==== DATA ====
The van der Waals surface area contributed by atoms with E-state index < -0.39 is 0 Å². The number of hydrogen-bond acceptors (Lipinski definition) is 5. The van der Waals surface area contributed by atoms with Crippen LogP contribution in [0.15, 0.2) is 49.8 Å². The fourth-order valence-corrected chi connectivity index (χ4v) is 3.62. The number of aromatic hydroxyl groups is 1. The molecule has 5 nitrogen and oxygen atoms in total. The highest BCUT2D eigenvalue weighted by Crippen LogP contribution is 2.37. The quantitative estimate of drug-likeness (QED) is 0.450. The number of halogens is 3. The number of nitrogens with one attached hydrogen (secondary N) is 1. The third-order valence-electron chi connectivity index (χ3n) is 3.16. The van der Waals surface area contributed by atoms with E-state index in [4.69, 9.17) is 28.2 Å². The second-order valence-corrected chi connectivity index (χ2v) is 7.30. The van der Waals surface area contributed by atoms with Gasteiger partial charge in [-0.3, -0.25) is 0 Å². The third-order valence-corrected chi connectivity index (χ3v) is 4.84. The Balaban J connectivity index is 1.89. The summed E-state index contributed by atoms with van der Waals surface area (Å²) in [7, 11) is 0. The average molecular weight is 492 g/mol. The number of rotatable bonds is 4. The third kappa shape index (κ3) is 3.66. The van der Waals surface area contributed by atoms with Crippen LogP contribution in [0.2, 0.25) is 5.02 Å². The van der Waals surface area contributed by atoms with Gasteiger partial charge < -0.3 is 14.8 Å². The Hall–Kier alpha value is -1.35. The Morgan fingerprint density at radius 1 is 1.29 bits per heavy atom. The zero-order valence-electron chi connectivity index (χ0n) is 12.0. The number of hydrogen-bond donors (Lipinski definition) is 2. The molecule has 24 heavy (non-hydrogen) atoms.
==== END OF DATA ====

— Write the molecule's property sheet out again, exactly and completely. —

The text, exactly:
The van der Waals surface area contributed by atoms with E-state index < -0.39 is 0 Å². The number of hydrogen-bond acceptors (Lipinski definition) is 5. The van der Waals surface area contributed by atoms with Crippen LogP contribution in [0.15, 0.2) is 49.8 Å². The fourth-order valence-corrected chi connectivity index (χ4v) is 3.62. The number of aromatic hydroxyl groups is 1. The molecule has 5 nitrogen and oxygen atoms in total. The highest BCUT2D eigenvalue weighted by Crippen LogP contribution is 2.37. The quantitative estimate of drug-likeness (QED) is 0.450. The number of halogens is 3. The number of nitrogens with one attached hydrogen (secondary N) is 1. The third-order valence-electron chi connectivity index (χ3n) is 3.16. The van der Waals surface area contributed by atoms with E-state index in [4.69, 9.17) is 28.2 Å². The second-order valence-corrected chi connectivity index (χ2v) is 7.30. The van der Waals surface area contributed by atoms with Gasteiger partial charge in [-0.3, -0.25) is 0 Å². The third-order valence-corrected chi connectivity index (χ3v) is 4.84. The Balaban J connectivity index is 1.89. The summed E-state index contributed by atoms with van der Waals surface area (Å²) in [7, 11) is 0. The average molecular weight is 492 g/mol. The number of rotatable bonds is 4. The third kappa shape index (κ3) is 3.66. The van der Waals surface area contributed by atoms with Crippen LogP contribution in [0.2, 0.25) is 5.02 Å². The van der Waals surface area contributed by atoms with Gasteiger partial charge < -0.3 is 14.8 Å². The Hall–Kier alpha value is -1.35. The Morgan fingerprint density at radius 1 is 1.29 bits per heavy atom. The zero-order valence-electron chi connectivity index (χ0n) is 12.0. The number of hydrogen-bond donors (Lipinski definition) is 2. The molecule has 24 heavy (non-hydrogen) atoms.